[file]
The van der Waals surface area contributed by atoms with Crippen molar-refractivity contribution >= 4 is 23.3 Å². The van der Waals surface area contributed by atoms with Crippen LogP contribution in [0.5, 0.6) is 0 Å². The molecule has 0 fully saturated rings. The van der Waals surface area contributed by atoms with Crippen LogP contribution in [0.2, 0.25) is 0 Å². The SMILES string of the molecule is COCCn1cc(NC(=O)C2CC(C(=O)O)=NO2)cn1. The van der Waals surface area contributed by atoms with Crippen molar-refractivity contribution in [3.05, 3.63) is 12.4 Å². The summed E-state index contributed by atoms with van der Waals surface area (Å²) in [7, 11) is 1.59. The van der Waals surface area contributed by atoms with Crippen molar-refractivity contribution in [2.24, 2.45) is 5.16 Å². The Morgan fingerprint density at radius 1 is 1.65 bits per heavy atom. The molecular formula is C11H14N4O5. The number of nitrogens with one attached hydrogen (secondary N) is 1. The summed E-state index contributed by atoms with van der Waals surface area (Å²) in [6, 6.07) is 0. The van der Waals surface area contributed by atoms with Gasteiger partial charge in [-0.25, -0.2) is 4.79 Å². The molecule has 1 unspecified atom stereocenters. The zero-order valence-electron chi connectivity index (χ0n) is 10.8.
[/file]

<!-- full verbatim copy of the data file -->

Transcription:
The van der Waals surface area contributed by atoms with Crippen molar-refractivity contribution >= 4 is 23.3 Å². The van der Waals surface area contributed by atoms with Crippen LogP contribution in [0.5, 0.6) is 0 Å². The molecule has 0 fully saturated rings. The van der Waals surface area contributed by atoms with Crippen LogP contribution in [0.2, 0.25) is 0 Å². The SMILES string of the molecule is COCCn1cc(NC(=O)C2CC(C(=O)O)=NO2)cn1. The van der Waals surface area contributed by atoms with Crippen molar-refractivity contribution in [3.05, 3.63) is 12.4 Å². The summed E-state index contributed by atoms with van der Waals surface area (Å²) in [7, 11) is 1.59. The van der Waals surface area contributed by atoms with Crippen molar-refractivity contribution in [2.24, 2.45) is 5.16 Å². The Morgan fingerprint density at radius 1 is 1.65 bits per heavy atom. The molecular formula is C11H14N4O5. The number of nitrogens with one attached hydrogen (secondary N) is 1. The summed E-state index contributed by atoms with van der Waals surface area (Å²) in [6, 6.07) is 0. The van der Waals surface area contributed by atoms with Gasteiger partial charge in [-0.25, -0.2) is 4.79 Å². The molecule has 1 unspecified atom stereocenters. The zero-order valence-electron chi connectivity index (χ0n) is 10.8.